Once you’ve finished a project, whether it’s one track, an EP or a full album, you should always make sure you will be able to access the files in the future. Not just within the next few months, but years down the road. Let’s have a look at all the things to consider when creating backups of your work, so you don’t make the same mistakes as lots of others (including me).
Collect All and Save
In Ableton Live, audio files you import, aren’t automatically added to the Samples folder of the Live Project, as is the case with all recorded and internally processed audio. So if you add some from an external HD or a USB stick, and it’s disconnected the next time you open the Live Set, the samples will be shown as missing. Use the Collect All and Save function under Live’s File menu whenever you’ve imported some files. I also wrote a more detailed tutorial about this and what to do when you already have samples shown as missing.
Freeze and Flatten
Then there’s the issue that VST and AU plug-ins might be discontinued or new versions might not load the old setting correctly or not at all. Or Max for Live devices you’ve been using in your production might no longer be maintained, especially if they were free. If any of these things happen, you will have trouble with your Live Set if you need to create an instrumental version or an edit for something.
To avoid this, you could make a duplicate of the tracks that contain plug-ins or Max for Live devices, then right-click on the track title and choose Freeze Track. Live will create a sample file for each Session clip in the track, plus one for the Arrangement. Then right, click the track title again and choose Flatten. This will replace the original clips and devices with their audible result, which is why I’d suggest to make a duplicate of the track first. The original will be replaced by an audio track without any devices on with all clips in Session View and one in the Arrangement View, even if it was a MIDI track before.
When a new version of Live is released, it comes with its own sound library that often differs from the previous one. While it’s possible to continue using an older Live Library, programming changes in the devices can change the sound sometimes. In total, with all the things that can get out of date, the best thing to avoid all of these pitfalls is to create bounces, in Live called export, which will create audio tracks.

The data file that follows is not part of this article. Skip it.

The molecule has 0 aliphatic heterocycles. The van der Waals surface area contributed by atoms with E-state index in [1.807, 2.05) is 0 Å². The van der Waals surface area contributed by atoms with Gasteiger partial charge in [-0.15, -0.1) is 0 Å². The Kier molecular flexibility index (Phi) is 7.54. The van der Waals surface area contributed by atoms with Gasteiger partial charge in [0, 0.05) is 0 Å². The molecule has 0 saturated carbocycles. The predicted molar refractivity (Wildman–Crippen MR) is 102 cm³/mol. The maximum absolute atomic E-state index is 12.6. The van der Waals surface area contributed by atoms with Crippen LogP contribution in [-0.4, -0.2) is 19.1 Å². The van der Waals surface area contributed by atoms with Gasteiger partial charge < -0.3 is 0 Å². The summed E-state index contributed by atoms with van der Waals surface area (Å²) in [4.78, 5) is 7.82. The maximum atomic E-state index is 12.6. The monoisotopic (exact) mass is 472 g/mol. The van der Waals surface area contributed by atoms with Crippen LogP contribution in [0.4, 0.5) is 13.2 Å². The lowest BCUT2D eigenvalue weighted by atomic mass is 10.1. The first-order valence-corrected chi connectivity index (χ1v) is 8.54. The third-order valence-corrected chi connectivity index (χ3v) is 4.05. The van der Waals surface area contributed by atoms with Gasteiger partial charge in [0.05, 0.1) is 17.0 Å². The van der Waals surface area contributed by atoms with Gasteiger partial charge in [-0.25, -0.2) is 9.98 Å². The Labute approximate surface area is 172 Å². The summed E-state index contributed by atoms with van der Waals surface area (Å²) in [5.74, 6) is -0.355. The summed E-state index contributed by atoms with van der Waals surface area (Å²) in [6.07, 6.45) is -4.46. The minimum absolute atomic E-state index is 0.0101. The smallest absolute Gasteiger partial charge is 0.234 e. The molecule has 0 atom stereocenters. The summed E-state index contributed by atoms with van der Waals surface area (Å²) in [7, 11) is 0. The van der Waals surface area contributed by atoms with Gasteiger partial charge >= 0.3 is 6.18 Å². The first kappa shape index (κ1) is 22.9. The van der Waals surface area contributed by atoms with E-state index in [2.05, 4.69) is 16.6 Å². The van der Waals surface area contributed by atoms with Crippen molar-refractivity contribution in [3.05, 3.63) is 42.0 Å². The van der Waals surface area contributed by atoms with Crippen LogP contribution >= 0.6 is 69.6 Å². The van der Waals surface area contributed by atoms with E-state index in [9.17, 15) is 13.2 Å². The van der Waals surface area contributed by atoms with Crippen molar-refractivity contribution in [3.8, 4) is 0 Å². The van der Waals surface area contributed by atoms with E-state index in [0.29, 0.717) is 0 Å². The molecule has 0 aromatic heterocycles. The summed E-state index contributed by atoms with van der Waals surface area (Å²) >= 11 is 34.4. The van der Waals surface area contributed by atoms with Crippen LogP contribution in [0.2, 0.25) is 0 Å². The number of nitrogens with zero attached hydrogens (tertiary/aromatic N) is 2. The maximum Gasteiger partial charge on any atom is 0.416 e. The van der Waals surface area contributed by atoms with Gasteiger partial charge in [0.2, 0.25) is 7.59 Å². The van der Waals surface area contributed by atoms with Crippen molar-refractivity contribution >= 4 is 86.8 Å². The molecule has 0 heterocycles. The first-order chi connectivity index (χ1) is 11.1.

Now the question is how you want to render the tracks. There are several options and all have pros and cons. The ones that give you more control will take more time to create, so you’ll have to decide which one is the best for you.
First you need to select the time frame you want to export. It’s common practise to use the Loop braces to select the start and end point in the arrangement. Now choose Export Audio/Video from the File menu or use the shortcut Cmd + Shift + R (Mac) or Ctrl + Shift + R (Win). The Export dialogue window opens. Choose the sample rate and bit depth that you’ve been working with in your project.
All Individual Tracks
In the first drop down menu right next to Rendered Track, you can choose All Individual Tracks. This will create audio tracks for each individual track in Ableton Live including Group, Return Tracks and the Master.
Pro: Fast automated process.
Con: One exported file per Return Track, no matter how many tracks’ audio was fed through its effects.
Individual Tracks with Added Output from the Return Tracks
Another option is to export all tracks separately including the output of the returns the audio is sent to. The easiest way to do this, is to first select all individual tracks that don’t feed into any returns, use the shortcut Cmd + Shift + R (Mac) or Ctrl + Shift + R (Win), choose Selected Tracks Only from the dropdown menu next to Rendered Track and export these. Then you need to solo the first track you want to export with the output from the returns. In the first dropdown menu in the Export dialogue window now choose Master and export. Rinse and repeat with all tracks that make use of the sends.
Pro: All exported tracks have the effects included.
Con: Tracks need to be exported manually.
Individual Tracks & Separated Outputs from the Return Tracks
If you need even more control of the effects, you can do an export of All Individual Tracks and get rid of the created tracks for each Return Track, because we will render them again. Then select the first track that sends audio to a Return Track and solo it, use the shortcut Cmd + Shift + R (Mac) or Ctrl + Shift + R (Win) and in the dropdown menu next to Rendered Track select the first Return Track that the soloed track feeds into and export. Repeat with all other Return Tracks it feeds into. Then move on to the next track and repeat.
Pro: Return Tracks are exported per individual track that feeds into them for maximum control.
Con: Takes the longest as tracks and Return Tracks need to be exported manually.
Keep a Backup
Okay, so now that you’ve prepared the files of your productions so that you will have access and enough control over them in the future if necessary, there’s one last step. Create a backup (better make it two, since hard drives can fail) of the Live Projects and the bounces on an external hard drive and/or somewhere in the cloud.
That’s it. Now your work is all backed up and ready to be accessed whenever you need it.
Let me know if you have any further questions or suggestions of your own.
Re. your “Keep a Backup” – I use Git to track all my changes to my projects and submit my changes in the projects to BitBucket and/or GitHub. If you commit/submit often enough, you end up with a great history of edits that have been made, and the project can be ‘restored’ to specific points in your commit history.
There are umpteen GUI products available (many are free) to help make your use of Git a painless breeze.